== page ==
LILONGWE-(MaraviPost)- The Malawi Government, through the Ministry of Energy, Mines and Natural Resources is set to appeal for stiffer sentenced for the 35 convicted foreigners in the illegal logging in Lengwe National Park, in the Lower Shire district of Chikwawa.

The Energy Minister Bright Msaka told The Maravi Post this week, that the eighteen months custodial sentence Blantyre Magistrate court gave to the 35 foreigner and Malawians, were not enough.

Msaka observed that although the ministry was satisfied with the whole trial, whereby the convicts were not granted bail, the sentences were not enough, considering the damage caused at the National Park.

The minister said such lenient sentences will not restore the lost trees and that with stiffer punishment it would send a strong warning those who might wish commit the same offence.

He was speaking after presiding over this year’s joint commemoration of World Biodiversity and Environmental Days, which falls on May 22 and ?June 5? respectively.

The event attracted several environmental organizations, both from government and private sector; and primary school children who showcased natural resources conservation strategies.

“The custodial sentence of 18 and 12 months with hard labor for foreigners and Malawians respectively, were a starting point. But we need stiffer sentences for these convicts. This is the reason we are planning to appeal for more years in jail.

“Restoring the lost Mopane trees in that park will take almost 40 years. So, with such sentences will not mean anything to our forest recovery. Currently, we are working on prevention, than control measures. This is the reason government has recently recruited armed rangers in our protected reserves,” said Msaka.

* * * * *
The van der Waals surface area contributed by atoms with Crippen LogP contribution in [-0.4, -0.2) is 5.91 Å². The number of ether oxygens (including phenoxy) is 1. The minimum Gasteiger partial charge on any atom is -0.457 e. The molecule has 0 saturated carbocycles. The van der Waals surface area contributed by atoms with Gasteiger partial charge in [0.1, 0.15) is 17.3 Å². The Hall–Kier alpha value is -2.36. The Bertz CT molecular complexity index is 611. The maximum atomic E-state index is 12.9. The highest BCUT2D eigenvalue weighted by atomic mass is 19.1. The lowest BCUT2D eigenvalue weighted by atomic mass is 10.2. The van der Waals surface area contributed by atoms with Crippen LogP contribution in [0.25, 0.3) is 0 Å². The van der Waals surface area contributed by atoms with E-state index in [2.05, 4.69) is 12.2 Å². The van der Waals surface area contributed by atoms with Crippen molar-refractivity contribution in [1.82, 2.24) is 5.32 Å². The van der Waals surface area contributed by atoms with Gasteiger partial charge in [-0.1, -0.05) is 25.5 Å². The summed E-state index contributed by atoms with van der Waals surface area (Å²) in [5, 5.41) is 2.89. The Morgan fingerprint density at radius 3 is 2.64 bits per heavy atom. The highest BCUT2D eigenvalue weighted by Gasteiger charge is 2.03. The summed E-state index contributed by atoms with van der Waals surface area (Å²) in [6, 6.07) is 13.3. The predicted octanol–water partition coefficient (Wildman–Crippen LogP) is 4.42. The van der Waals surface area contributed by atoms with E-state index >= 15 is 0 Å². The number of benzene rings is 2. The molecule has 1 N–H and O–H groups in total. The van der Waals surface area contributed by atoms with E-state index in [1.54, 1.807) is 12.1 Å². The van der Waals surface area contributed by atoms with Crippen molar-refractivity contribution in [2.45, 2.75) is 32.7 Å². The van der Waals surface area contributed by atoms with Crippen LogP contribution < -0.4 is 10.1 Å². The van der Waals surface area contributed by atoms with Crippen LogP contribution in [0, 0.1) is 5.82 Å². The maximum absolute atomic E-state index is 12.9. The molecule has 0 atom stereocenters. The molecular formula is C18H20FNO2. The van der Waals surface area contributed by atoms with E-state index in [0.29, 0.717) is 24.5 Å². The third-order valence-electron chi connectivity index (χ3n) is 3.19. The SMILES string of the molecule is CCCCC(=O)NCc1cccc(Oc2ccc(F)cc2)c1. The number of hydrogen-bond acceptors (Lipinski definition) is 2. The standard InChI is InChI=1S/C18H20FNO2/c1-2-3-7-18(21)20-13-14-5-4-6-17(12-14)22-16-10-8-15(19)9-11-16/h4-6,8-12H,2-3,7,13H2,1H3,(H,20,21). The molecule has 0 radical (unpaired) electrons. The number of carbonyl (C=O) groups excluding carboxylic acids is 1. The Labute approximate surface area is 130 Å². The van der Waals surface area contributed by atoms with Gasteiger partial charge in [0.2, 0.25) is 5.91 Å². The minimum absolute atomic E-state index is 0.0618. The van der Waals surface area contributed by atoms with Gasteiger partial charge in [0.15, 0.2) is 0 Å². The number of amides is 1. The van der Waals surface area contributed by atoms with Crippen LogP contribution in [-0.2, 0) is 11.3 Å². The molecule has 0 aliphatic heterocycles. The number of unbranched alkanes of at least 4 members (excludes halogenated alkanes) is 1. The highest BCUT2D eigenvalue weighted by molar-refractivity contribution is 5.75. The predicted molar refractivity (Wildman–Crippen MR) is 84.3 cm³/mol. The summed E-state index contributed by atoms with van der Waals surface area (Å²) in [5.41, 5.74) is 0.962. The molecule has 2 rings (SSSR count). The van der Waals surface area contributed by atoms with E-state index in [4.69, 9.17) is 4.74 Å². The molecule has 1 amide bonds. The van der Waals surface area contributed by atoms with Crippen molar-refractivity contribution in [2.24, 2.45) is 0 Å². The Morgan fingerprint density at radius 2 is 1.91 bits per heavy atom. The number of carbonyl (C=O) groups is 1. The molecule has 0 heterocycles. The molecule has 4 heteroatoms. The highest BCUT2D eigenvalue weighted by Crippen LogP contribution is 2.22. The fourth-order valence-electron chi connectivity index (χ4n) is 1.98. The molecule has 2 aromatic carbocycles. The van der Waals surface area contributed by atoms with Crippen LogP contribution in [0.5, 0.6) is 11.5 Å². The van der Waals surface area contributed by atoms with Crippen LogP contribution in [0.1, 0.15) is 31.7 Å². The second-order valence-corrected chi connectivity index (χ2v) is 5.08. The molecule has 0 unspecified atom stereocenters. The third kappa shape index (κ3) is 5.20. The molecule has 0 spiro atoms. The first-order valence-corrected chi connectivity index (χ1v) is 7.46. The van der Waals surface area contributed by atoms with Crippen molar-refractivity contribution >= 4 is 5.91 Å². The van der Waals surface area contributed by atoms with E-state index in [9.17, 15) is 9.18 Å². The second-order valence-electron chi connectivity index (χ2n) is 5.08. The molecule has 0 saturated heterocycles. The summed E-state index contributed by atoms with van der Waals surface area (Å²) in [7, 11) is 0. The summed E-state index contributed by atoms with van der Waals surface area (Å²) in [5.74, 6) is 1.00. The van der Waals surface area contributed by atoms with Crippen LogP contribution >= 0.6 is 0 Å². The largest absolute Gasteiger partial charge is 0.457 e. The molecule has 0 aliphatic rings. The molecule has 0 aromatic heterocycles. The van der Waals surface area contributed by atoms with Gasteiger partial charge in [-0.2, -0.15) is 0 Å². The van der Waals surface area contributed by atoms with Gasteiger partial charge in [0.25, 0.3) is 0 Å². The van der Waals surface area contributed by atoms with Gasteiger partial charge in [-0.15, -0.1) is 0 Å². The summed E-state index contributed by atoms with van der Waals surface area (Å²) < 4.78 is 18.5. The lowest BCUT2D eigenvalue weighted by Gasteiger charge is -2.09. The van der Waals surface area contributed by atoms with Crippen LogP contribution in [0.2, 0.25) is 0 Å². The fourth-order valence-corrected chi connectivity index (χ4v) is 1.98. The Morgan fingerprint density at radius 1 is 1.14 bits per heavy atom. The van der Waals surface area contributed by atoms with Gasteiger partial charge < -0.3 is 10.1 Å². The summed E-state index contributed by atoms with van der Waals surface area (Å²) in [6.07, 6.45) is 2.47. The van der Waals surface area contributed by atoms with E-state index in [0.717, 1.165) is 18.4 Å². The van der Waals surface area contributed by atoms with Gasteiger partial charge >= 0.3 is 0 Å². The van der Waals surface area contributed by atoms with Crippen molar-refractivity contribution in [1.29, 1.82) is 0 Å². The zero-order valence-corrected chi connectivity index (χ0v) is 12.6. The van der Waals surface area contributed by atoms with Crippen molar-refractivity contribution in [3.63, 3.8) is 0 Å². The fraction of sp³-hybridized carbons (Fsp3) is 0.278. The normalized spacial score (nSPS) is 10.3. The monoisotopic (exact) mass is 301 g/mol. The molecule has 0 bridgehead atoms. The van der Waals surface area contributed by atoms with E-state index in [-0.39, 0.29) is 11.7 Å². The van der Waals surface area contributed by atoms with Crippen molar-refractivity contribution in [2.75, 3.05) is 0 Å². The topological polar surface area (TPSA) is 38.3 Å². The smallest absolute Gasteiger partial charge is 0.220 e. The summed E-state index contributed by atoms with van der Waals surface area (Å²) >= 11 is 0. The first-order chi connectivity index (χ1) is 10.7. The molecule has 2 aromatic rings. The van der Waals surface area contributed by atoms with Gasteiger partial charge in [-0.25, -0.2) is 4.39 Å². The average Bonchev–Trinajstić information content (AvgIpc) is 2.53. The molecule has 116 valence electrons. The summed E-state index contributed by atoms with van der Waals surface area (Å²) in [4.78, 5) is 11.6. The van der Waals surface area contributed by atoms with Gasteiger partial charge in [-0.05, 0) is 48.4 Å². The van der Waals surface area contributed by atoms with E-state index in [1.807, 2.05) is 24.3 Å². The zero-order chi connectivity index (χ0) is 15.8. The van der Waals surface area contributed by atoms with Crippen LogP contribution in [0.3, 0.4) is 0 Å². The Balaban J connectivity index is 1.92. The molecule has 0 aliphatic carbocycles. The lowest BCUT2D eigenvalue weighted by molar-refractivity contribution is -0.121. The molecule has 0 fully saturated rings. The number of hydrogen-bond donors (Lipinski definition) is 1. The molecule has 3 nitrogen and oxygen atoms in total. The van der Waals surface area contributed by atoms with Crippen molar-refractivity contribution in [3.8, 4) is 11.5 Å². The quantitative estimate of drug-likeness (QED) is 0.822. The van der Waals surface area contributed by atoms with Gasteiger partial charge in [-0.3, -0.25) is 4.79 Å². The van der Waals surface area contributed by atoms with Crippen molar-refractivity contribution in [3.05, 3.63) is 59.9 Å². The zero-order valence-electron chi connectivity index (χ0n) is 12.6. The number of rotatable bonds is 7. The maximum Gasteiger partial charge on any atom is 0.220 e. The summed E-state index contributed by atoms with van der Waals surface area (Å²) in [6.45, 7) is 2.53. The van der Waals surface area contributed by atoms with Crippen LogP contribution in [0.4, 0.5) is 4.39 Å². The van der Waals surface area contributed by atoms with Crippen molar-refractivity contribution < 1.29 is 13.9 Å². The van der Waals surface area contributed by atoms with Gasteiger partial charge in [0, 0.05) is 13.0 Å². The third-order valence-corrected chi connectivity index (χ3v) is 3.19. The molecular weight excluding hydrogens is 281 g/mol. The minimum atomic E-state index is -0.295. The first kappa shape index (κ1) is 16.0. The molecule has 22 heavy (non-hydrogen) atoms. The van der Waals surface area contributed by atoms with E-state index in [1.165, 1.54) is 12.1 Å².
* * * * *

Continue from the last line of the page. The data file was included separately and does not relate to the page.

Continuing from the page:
Early this month, Chief Resident Magistrate Thom Longwe, convicted two Chinese, 23 Mozambicans and ten Malawians, for being found guilty on three counts of entering into a protected area, conveying, possessing, and using prohibited weapons, and disturbing indigenous species in a protected area.

The court records showed that the convicts were extracting Mopane trees from the National Park and exporting them to Mozambique for sale.

The confiscated equipments valued at approximately U$500,000 included six tractors, a fork lift truck, a bulldozer, and a 30-tonne truck, a Land Cruiser, a Toyota Hilux, four motor bikes and a chain saw.

Malawi has the highest rate of deforestation in the SADC region, and one of the highest in the world. Deforestation is a major contributor to soil erosion, river siltation, droughts, flash floods and loss of biodiversity, which in turn can lead to crop failure and poor human health.

Besides local demand for firewood, forests are being severely depleted by commercial logging syndicates operating illegally across Malawi in areas such as Chikangawa, Zomba and Dzalanyama.

The syndicate in question was discovered in November 2016 by a group of seven scouts on foot patrol in the 88,000 hectare Lengwe National Park.

The new National Parks and Wildlife Act – critically amended with penalties of up to 30 years in prison – was not applied by the Courts in this case, since the date of arrest preceded the amendment, which was passed by Parliament in January 2017.

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